Engaging with Families

Supporting Schools to raise attainment and close the inequity gap

Printed from : www.engagingwithfamilies.co.uk

Supporting the Home Learning Environment

Parents play a critical role in promoting academic success through parent-school involvement, stimulation of cognitive growth at home, and promotion of values consistent with academic achievement, and this is another area where the gap between the most and least advantaged may be obvious.

Even mealtime conversations about a child’s day at school or a specific activity can have a positive impact on their educational attainment, and regular interactive learning within the home can be both in conjunction with and independent from the formal school system. Children from less advantaged households are less likely to experience a wide range of ‘home learning’ activities than children from more advantaged households (Bradshaw et al 2012).  Therefore efforts to improve effective communication between all parents and school, creating shared goals and strategies with parents to reinforce children’s out-of-school learning can be ways of addressing the attainment gap.

Parental engagement in their children’s learning in the home has a greater effect on their achievement than parental involvement in school-based activities (Goodall 2013; Altschul 2011).  However, maximising children’s learning is best facilitated by parents engaging in learning activities in the home in tandem with similar critical instructions being received at school (Crosnoe 2012).  The likelihood of educational attainment increases when the child perceives continuity of values between school and family (Blanch et al 2013).

School initiated engagement can make up some of the disadvantage faced by children of less engaged parents by facilitating the flow of school-related information (about protocols, practices, norms, expectations) to those parents (Crosnoe 2012).  As long as some of the basic information relating to the child’s educational process reaches the parents, the home-school relationship can be improved (Crosnoe 2012).  To raise achievement, dialogue between parents and their children is extremely important, and this dialogue is best facilitated when the parent is informed about the curriculum, activities, and expectations in the child’s school (Goodall 2013; Goodall and Vorhaus 2011)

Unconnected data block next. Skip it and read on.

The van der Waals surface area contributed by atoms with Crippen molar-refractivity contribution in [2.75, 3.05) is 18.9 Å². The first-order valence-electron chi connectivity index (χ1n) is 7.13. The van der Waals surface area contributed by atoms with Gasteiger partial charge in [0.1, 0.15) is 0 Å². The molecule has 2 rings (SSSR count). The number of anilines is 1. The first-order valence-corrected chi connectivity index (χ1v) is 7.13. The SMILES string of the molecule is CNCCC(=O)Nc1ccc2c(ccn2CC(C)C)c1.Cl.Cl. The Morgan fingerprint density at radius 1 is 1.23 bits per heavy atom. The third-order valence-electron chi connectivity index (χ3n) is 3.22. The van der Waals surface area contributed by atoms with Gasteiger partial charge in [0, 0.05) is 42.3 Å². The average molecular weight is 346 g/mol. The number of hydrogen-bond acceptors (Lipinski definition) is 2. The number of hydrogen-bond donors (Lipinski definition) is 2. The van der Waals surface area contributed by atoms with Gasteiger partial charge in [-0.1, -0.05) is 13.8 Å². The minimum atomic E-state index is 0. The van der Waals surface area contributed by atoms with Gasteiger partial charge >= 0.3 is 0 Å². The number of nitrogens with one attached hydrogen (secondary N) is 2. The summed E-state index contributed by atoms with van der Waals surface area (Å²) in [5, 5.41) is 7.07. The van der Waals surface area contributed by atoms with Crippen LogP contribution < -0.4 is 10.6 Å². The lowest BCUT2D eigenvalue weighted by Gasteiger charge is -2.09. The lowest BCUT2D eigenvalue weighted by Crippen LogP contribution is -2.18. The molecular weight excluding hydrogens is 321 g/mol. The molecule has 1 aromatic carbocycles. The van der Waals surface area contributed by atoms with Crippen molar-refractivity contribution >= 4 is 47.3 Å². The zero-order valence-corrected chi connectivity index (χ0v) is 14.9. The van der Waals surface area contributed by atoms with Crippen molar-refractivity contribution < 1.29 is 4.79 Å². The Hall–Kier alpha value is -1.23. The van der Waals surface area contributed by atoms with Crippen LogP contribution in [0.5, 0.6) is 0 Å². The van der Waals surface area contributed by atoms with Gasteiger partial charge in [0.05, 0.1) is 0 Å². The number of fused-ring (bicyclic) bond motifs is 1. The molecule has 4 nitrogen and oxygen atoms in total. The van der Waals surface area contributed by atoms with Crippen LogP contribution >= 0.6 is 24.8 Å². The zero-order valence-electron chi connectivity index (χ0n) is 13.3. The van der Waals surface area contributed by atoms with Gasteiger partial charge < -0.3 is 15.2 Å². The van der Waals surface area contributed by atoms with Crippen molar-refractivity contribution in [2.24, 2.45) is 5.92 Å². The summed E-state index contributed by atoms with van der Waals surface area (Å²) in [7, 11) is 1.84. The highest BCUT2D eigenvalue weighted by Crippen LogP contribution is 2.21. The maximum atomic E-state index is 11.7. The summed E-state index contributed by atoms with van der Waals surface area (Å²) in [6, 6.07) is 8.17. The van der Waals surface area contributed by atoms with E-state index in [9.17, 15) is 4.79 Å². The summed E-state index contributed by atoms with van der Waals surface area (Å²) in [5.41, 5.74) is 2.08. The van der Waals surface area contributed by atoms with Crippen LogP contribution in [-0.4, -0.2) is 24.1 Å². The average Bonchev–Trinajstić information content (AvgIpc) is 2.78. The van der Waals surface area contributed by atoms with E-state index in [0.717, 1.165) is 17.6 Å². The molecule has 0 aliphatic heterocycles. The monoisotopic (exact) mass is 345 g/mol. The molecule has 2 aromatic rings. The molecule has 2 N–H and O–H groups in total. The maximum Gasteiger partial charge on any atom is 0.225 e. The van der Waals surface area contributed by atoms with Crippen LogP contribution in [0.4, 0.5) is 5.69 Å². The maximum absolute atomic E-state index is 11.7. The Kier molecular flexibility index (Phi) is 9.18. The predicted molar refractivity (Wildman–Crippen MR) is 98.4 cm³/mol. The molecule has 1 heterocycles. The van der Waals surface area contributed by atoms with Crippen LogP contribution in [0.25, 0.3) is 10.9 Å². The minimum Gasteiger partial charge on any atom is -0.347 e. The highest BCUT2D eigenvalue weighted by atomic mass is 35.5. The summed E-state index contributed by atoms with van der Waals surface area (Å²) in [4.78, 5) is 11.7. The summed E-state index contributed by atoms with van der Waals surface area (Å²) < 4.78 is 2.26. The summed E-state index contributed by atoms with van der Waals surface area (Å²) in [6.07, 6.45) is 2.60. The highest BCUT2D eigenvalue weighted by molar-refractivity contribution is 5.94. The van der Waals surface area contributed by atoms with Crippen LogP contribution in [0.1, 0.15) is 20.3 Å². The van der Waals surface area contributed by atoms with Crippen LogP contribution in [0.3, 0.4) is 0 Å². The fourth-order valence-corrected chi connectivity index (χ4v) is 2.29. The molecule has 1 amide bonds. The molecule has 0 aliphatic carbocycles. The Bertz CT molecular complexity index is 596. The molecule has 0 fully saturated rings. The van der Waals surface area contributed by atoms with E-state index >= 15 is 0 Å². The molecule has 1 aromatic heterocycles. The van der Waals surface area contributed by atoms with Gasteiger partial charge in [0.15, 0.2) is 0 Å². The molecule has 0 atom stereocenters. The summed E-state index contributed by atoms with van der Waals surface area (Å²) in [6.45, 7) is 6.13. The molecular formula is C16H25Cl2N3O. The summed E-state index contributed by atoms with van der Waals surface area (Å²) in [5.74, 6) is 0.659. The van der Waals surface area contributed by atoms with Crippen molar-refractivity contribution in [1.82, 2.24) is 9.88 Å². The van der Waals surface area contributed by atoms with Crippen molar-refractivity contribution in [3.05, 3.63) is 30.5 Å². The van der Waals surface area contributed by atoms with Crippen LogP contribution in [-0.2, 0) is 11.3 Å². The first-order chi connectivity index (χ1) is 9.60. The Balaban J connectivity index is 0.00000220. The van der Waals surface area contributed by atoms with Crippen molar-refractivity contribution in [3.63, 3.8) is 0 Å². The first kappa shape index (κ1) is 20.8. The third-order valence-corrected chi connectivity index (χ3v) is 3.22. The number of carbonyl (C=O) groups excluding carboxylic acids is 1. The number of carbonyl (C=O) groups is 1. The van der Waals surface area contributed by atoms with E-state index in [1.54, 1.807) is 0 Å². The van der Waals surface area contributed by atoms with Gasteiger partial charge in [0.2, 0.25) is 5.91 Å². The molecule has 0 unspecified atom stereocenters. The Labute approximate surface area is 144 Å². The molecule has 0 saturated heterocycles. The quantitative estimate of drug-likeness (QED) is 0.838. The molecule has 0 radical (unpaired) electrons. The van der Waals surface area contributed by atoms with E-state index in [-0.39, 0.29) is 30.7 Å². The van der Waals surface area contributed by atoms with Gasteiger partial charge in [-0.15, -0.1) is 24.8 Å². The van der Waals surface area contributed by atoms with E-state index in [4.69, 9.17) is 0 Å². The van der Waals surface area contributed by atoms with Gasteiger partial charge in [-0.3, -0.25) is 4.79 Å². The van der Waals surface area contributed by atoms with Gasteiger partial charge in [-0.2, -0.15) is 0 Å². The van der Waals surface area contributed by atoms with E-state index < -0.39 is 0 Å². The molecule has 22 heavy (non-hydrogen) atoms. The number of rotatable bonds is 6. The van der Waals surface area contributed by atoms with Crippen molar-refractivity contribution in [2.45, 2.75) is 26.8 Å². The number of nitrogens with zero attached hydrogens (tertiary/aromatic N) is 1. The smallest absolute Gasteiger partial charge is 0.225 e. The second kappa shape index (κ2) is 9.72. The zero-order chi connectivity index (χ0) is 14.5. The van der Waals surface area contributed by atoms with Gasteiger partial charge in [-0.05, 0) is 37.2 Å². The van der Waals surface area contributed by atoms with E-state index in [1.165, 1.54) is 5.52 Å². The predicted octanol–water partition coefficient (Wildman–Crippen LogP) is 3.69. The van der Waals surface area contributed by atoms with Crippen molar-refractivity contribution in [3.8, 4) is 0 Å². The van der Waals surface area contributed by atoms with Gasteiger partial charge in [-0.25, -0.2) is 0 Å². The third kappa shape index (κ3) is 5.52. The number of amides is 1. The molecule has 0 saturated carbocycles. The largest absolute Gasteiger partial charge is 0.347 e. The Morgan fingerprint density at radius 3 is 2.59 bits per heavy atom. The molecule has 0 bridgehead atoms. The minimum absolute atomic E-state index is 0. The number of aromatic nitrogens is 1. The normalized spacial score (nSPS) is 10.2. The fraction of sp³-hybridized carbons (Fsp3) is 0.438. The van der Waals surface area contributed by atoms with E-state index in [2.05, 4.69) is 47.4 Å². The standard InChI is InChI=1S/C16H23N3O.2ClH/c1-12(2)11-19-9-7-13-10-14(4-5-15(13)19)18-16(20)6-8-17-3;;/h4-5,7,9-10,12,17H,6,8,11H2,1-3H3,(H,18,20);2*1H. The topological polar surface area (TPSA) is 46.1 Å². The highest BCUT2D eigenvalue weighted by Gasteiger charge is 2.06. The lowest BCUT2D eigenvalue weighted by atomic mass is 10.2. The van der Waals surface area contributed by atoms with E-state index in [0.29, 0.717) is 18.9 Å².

Communication between parents and teachers helps teachers to understand their needs, which can be quite varied (Egbert and Salsbury 2009).  Two-directional communication helps to solidify both teachers’ and parents’ understanding of context; this is especially important for teachers and school staff as they need to be sensitive to the various status and family characteristics of their pupils and the pupils’ families (Reschly and Christenson 2012).  The more regular and frequent the communication between schools and families, the more likely it is that parents will be viewed not as a threat but as a willing and capable partners (Reglin et al 2012; Harris and Goodall 2009).

Parental engagement with their children is particularly important at times of transition (Goodall 2013; Harris and Goodall 2009).  Evidence has shown that concerted efforts for parental engagement during periods of transition, especially the transition from primary to secondary school, prevent any gains in achievement prior to a transition from being lost (Harris and Goodall 2009).  With effective partnership working between families and schools, the likelihood of truancy, exclusion, or disengagement is lessened (Harris and Goodall 2009).  

Despite adolescents’ growing need for autonomy, parental engagement in secondary school pupils’ learning remains a strong predictor of academic achievement (Grayson 2013; Patrikakou 2008).  Parents often feel that they are more welcome to engage in their children’s learning during primary school compared to the complexity and size of secondary school (Goodall 2013; DCSF 2008; Harris and Goodall 2008).  Encouraging more parental engagement within home in the form of supporting children’s educational aspirations and goals is important as children mature and become more independent (Goodall 2013; Patall et al 2008).  Help with homework is something many parents feel they cannot assist with once pupils progress in school and their studies become more specialised (different content and methods of teaching) (Goodall 2013).  Lastly, when secondary schools do not maintain the levels of communication and engagement often found in primary schools, parents reported lower levels of trust (Reschly and Christenson 2012).